This was an unfortunate circumstance, but 99.99% of the time the dogbone does break and the data goes on to be analyzed.

From there on, the MTS file is transferred to our lab folder and analyzed using the original measurements of the dogbone and the datafile, through a MATLab program that tells us ultimate strain, yield, and the break point. The remaining bits of the dogbone go on to become CIV samples, MALLS samples and TGA samples.

So that’s how its done, and this is what it means:

The above plot is a graph of Ultimate Strain, the % Elongation at the dogbone’s breaking point against the Correct Inherent Viscosity, which I have posted about before. The data points to the far right are not our focus here. The cluster between 0.4 dL/g and 1.6 dL/g, however, is of interest. There is little trend if you try to look at this graph from a linear perspective, but a quadratic/parabolic fit slows trend. From 0.4 to 1 dL/g, there is an upward trend — as the viscosity is higher, the % elongation is higher. Remember that a higher viscosity indicates a higher molecular weight — therefore, the higher molecular weight (less degradation) means the polymer can stretch farther under more force without experiencing a breakage.

A few things affect the data from the MTS. The data we get includes yield strain, ultimate strain, and the break point. The dogbone will always break at its weakest point so the shape of the sample is important. Roughness also influences the break point in the MTS. There is often roughness on the edges of the dogbone. High contrast photographs show this roughness.


A previous project in Kranbuehl’s Lab, called Jotun, studied the effect of roughness on the stretching. The Jotun Study was a field study, so these polymer samples were taken from oil pipe coupons from oil fields and oil companies.

The difference, between two comparable (as identical as possible with the exception of a roughness variable) polymer samples, one rough and one smooth, is fairly evident just from a photograph:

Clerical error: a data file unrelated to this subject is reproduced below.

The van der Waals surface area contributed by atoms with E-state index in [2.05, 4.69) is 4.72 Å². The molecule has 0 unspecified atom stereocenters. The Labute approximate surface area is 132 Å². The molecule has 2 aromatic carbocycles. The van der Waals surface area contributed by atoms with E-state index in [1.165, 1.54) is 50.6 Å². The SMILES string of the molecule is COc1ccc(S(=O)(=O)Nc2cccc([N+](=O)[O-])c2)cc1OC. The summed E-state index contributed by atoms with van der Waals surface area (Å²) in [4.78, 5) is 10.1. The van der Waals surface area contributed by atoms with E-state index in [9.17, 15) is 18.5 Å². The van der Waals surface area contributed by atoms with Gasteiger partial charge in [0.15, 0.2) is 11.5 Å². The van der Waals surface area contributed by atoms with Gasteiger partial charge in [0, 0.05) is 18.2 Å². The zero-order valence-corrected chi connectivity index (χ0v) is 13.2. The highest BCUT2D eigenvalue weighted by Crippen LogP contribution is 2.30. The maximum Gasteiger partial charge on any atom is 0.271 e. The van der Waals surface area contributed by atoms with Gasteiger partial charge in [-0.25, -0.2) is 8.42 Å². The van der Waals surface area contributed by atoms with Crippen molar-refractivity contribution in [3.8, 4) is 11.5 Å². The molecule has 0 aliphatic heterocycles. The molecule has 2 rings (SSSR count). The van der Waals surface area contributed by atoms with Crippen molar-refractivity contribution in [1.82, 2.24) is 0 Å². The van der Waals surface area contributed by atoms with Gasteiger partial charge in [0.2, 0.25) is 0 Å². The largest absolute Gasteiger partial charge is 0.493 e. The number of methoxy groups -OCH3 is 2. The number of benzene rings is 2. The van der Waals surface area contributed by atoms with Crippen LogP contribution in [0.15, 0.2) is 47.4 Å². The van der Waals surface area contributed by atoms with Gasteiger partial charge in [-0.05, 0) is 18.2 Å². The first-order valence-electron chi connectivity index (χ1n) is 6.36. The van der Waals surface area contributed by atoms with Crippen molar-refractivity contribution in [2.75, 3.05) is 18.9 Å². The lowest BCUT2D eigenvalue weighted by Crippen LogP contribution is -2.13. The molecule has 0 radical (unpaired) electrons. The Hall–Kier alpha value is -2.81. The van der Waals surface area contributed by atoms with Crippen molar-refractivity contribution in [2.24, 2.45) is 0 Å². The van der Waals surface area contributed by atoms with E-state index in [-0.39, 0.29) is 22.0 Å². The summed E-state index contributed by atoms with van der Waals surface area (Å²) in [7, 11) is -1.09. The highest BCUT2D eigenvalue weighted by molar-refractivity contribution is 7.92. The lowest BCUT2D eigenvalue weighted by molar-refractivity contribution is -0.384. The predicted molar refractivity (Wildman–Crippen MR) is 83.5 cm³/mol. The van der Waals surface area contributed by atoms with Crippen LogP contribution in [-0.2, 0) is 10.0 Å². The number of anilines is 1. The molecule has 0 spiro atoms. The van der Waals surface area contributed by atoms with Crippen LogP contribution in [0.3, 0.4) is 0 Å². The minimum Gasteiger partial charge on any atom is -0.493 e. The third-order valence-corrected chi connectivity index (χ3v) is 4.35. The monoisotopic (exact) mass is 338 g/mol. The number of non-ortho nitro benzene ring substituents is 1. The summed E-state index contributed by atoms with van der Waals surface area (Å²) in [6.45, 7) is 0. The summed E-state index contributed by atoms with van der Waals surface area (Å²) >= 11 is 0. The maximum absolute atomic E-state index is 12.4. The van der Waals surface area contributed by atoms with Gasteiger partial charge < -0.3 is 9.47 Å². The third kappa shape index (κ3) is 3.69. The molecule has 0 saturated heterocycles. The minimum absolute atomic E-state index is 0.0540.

High Contrast Dogbone Comparison

The dogbone on the top is nice and smooth — and stretched very far. The dogbone below it is the same one pictured one photograph above — its very rough, and broke early.

The smooth dogbone is referred to as Dogbone A. The graph of its elongation vs. physical stress is seen below:

MTS Data for Dogbone A

The Ultimate Strain for the smooth Dogbone (A) is a whopping 484% with a Yield Strain of 55%.

Now lets look at the rough Dogbone, referred to as Dogbone B:

MTS Data for Dogbone B


The Ultimate Strain for the rough Dogbone (B) is a comparably small 196% with a Yield Strain of 4%.

Because of all the tiny imperfections created by roughness on the side of the dogbone, espicially roughness perpendicular to the stretching direction, the tiny little imperfections become weak points, which become early break point. Because we know this effect, we know to sand the dogbones to smoothness to remove imperfections to get the best data for each polymer sample — data that represents the ageing of the polymer rather than the unpredictable roughness of the dogbone’s surface. However, this data shows the importance of the condition of an oil pipe — while our data could indicate a high molecular weight and no danger of breaking for a smoothed sample, it is important that the condition of the pipes considered — if the polymer used to make the pipe has an extremely rough outside, the danger of breakage becomes a concern much earlier on in any ageing process.